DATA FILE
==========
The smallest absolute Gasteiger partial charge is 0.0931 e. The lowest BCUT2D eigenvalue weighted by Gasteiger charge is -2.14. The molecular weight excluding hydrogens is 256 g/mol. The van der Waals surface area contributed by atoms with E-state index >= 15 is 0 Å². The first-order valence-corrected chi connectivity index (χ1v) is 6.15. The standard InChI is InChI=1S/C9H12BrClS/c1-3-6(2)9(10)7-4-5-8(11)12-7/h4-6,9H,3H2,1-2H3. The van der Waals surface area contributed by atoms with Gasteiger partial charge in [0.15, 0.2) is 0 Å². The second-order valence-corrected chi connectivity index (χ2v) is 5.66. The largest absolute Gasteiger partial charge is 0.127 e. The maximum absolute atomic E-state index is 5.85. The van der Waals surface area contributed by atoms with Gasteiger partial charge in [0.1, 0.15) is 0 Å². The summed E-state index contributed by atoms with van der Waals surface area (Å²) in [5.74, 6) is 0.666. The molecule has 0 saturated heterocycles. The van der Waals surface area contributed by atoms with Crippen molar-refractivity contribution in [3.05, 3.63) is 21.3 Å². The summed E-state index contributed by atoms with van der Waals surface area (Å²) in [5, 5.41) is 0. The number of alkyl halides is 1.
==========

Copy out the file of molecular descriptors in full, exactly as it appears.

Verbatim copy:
The smallest absolute Gasteiger partial charge is 0.0931 e. The lowest BCUT2D eigenvalue weighted by Gasteiger charge is -2.14. The molecular weight excluding hydrogens is 256 g/mol. The van der Waals surface area contributed by atoms with E-state index >= 15 is 0 Å². The first-order valence-corrected chi connectivity index (χ1v) is 6.15. The standard InChI is InChI=1S/C9H12BrClS/c1-3-6(2)9(10)7-4-5-8(11)12-7/h4-6,9H,3H2,1-2H3. The van der Waals surface area contributed by atoms with Gasteiger partial charge in [0.15, 0.2) is 0 Å². The second-order valence-corrected chi connectivity index (χ2v) is 5.66. The largest absolute Gasteiger partial charge is 0.127 e. The maximum absolute atomic E-state index is 5.85. The van der Waals surface area contributed by atoms with Gasteiger partial charge in [0.1, 0.15) is 0 Å². The summed E-state index contributed by atoms with van der Waals surface area (Å²) in [5.74, 6) is 0.666. The molecule has 0 saturated heterocycles. The van der Waals surface area contributed by atoms with Crippen molar-refractivity contribution in [3.05, 3.63) is 21.3 Å². The summed E-state index contributed by atoms with van der Waals surface area (Å²) in [5, 5.41) is 0. The number of alkyl halides is 1.